Scripture: Revelation 21:10; 21:22-22:5

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By Rev. Ashley Harness

This week, I have been SO proud to be a part of Lyndale United Church of Christ. That meme that is on the front of your bulletins is something I wrote on last Tuesday when I was scrolling on Facebook through post after post of bathroom bill craziness and feeling heartsick and angry. Trans* and genderqueer people are made in the image of God, it says – not exactly the rocket science of progressive theology. It’s just a theological version of what we at Lyndale have claimed for years now in our LGBTQ open and affirming statement.

But apparently the world still needs to hear it – still needs to hear US. Because that image went viral. We reached about 70,000 people through almost 400 shares. Over 3000 people liked the post or commented on it. The national office of the United Church of Christ picked it up and shared it too. If you’re having trouble wrapping your head around these numbers, picture the new Twins Stadium. I basically had the chance to preach at that stadium, filled to capacity, two nights in a row. How crazy cool is that?!

But it’s also entirely depressing. How is it that in 2016 a statement so simple is apparently so radical that it takes off like wildfire through the wild west of the world wide web? What is that about? I’ve been wracking my brain and talking with people about this all week. How is that that we at Lyndale know in our bones that the New Jerusalem, the utopic city of God described in our text from that anti-imperial, sci-fi –esque book of the bible called Revelation, will be filled with people expressing all their fabulous gender diversity and others would call our trans* and genderqueer beloveds abominations not even allowed in? Why have bathrooms become false idols, signifiers of our society’s deepest fears?

The brilliant Rev. Dr. William Barber in North Carolina has some ideas. Barber is the president of NAACP in North Carolina and the prophetic voice of the Moral Monday movement. Since 2013, he has been mobilizing people of faith across historic divisions of race, class, sexuality, gender identity, physical ability and religion to stand together for the soul of his state. They have worked on issues of health care access, wage theft, educational opportunity, union busting, voter disenfranchisement and now they are working together to repeal the infamous HB2, what he now calls “Hate Bill 2” instead of House Bill 2.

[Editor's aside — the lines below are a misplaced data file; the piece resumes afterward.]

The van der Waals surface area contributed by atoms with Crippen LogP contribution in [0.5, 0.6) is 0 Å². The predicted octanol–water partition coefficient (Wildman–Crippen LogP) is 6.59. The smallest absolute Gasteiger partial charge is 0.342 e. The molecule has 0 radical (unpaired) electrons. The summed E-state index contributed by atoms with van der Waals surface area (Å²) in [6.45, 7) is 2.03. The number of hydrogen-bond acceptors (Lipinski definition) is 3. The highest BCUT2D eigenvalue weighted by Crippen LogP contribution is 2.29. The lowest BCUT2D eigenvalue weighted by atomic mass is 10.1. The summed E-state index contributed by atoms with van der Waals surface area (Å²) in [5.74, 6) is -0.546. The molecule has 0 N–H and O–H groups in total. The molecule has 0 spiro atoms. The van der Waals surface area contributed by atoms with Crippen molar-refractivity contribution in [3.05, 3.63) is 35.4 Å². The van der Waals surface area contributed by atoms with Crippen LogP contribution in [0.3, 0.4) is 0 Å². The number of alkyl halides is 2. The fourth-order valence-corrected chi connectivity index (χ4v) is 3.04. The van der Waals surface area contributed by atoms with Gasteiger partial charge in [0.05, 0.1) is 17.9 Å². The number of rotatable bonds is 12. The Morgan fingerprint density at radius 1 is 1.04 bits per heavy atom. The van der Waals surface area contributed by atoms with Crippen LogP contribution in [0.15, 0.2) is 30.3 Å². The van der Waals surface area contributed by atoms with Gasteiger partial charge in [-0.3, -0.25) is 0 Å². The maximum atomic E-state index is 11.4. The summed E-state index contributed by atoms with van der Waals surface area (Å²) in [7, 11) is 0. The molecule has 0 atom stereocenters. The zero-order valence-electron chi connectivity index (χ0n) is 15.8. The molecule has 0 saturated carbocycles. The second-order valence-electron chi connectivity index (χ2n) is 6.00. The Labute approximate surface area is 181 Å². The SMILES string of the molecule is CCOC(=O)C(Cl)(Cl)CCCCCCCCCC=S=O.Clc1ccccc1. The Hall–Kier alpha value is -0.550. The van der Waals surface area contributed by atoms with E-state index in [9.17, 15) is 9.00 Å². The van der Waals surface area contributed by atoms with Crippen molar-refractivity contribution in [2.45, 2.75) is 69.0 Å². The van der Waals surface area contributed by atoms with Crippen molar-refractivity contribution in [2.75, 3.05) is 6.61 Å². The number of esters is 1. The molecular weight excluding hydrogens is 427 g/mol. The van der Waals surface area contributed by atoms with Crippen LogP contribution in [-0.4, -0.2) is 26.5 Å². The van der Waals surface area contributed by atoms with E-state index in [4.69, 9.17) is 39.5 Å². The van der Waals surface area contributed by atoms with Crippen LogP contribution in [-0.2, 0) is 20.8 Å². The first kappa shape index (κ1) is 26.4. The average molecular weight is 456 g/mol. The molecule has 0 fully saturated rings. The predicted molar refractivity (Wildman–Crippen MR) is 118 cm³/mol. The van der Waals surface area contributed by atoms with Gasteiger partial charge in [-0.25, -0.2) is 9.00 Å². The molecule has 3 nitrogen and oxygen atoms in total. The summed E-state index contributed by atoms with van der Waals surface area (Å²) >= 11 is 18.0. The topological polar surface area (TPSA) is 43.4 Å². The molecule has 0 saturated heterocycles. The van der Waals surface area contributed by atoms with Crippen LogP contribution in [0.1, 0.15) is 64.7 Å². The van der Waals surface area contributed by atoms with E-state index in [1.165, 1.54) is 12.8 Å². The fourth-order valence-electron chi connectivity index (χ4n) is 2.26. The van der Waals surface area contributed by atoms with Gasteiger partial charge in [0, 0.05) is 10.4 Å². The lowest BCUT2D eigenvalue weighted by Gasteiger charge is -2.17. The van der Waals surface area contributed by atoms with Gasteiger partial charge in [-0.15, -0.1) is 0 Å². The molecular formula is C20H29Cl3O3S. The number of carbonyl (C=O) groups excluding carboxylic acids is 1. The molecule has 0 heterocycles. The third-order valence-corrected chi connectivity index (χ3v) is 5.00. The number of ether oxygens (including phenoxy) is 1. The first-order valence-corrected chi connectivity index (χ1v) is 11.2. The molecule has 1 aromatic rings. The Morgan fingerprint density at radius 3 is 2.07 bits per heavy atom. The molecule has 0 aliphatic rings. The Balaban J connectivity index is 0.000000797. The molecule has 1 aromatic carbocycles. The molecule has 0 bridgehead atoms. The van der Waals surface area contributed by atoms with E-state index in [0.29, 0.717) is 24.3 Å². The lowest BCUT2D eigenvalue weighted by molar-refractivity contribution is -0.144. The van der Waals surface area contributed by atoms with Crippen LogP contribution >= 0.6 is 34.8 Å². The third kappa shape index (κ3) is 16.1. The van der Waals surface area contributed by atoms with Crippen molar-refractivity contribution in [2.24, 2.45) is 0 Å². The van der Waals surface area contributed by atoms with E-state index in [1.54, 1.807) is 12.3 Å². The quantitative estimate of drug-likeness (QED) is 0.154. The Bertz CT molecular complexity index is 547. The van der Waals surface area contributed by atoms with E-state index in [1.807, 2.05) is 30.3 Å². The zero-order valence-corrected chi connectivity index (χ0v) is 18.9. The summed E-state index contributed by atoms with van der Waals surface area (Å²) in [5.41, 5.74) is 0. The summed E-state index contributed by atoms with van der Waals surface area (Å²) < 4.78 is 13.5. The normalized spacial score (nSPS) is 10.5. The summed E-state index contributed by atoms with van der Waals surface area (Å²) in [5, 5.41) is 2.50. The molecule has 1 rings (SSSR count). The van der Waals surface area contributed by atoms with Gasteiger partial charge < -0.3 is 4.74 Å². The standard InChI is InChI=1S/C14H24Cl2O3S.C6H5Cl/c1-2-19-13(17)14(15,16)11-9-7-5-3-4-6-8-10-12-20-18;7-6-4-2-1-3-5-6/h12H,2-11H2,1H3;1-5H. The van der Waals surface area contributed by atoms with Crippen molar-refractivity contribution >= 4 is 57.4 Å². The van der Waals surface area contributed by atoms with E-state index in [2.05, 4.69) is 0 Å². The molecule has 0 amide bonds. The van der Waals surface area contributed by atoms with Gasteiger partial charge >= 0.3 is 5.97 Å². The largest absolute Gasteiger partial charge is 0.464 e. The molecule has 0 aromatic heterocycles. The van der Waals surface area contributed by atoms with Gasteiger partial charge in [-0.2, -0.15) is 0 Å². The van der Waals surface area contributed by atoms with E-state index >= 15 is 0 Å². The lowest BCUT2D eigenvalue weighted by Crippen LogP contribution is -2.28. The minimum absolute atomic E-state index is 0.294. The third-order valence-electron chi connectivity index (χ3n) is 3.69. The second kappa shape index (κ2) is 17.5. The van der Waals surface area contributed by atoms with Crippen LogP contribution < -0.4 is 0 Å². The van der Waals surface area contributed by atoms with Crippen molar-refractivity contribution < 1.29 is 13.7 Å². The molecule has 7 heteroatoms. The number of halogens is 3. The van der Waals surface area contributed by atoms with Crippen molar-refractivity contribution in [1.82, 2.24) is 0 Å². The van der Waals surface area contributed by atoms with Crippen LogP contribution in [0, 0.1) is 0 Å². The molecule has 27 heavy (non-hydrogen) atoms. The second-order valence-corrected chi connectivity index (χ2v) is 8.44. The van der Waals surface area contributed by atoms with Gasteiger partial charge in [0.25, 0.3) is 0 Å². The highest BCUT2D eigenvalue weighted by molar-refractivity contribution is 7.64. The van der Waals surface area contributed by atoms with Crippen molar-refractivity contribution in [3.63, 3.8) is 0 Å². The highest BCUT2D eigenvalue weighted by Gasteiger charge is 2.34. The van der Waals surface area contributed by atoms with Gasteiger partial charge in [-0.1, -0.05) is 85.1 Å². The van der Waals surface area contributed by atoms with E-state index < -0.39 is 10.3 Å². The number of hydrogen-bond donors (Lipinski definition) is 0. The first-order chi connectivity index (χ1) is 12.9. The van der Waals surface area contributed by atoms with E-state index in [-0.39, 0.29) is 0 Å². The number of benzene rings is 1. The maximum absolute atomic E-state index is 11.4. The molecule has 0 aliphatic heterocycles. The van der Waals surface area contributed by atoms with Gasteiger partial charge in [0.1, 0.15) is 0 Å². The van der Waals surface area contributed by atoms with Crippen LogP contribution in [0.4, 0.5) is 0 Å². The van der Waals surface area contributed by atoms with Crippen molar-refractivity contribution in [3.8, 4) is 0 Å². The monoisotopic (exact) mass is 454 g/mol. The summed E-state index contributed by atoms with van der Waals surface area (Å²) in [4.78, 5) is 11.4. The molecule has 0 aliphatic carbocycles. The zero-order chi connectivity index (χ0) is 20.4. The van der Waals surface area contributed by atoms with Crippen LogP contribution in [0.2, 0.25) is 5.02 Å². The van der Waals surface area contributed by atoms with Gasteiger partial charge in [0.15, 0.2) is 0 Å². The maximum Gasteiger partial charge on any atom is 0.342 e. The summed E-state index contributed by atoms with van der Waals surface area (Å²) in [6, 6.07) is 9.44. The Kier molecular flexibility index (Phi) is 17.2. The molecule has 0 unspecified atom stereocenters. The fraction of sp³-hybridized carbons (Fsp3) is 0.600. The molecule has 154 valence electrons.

Rev. Barber is a staunch ally to LGBTQ folks. But that’s not the only reason he’s focusing on this bill. You see, the bill is getting the most attention for its bathroom gender policing. But as the Charlotte Observer notes, “The law limits how people pursue claims of discrimination because of race, religion, color, national origin, biological sex or handicap in state courts. The law also means a city or county cannot set a minimum wage standard for private employers.”[1] In other words, trans* and genderqueer folks are the lightning rod, but this is really about something so much bigger. This is about thrwarting the realization of the New Jerusalem, the city of God among us. This is about all of us on the margins being kept on the margins.

Rev. Barber also gives us a history lesson, a lesson that as a white woman, makes me deeply and profoundly sad and angry. The message from those in support of HB2 and other so-called bathroom bills is all about the safety of women and girls. We shouldn’t to allow “men,” aka, transwomen, into the bathroom alongside women and girls because they are a threat to female safety. I want to rage when I hear that claim. As a cisgendered woman, I feel a profound sense of solidarity with my transwomen sisters. A transwoman is murdered every 29 hours, and yet they only make up 1% of the global population.[2] Transwomen are sexually assaulted at insanely high rates too. Every day, trans* and genderqueer folks face embarrassment, harassment, and real physical danger trying to use bathrooms that match their gender identities. We should be struggling together against our lived experience of patriarchy, misogyny and sexism. Instead, we are being divided and conquered. It’s a strategy as old as Babylon.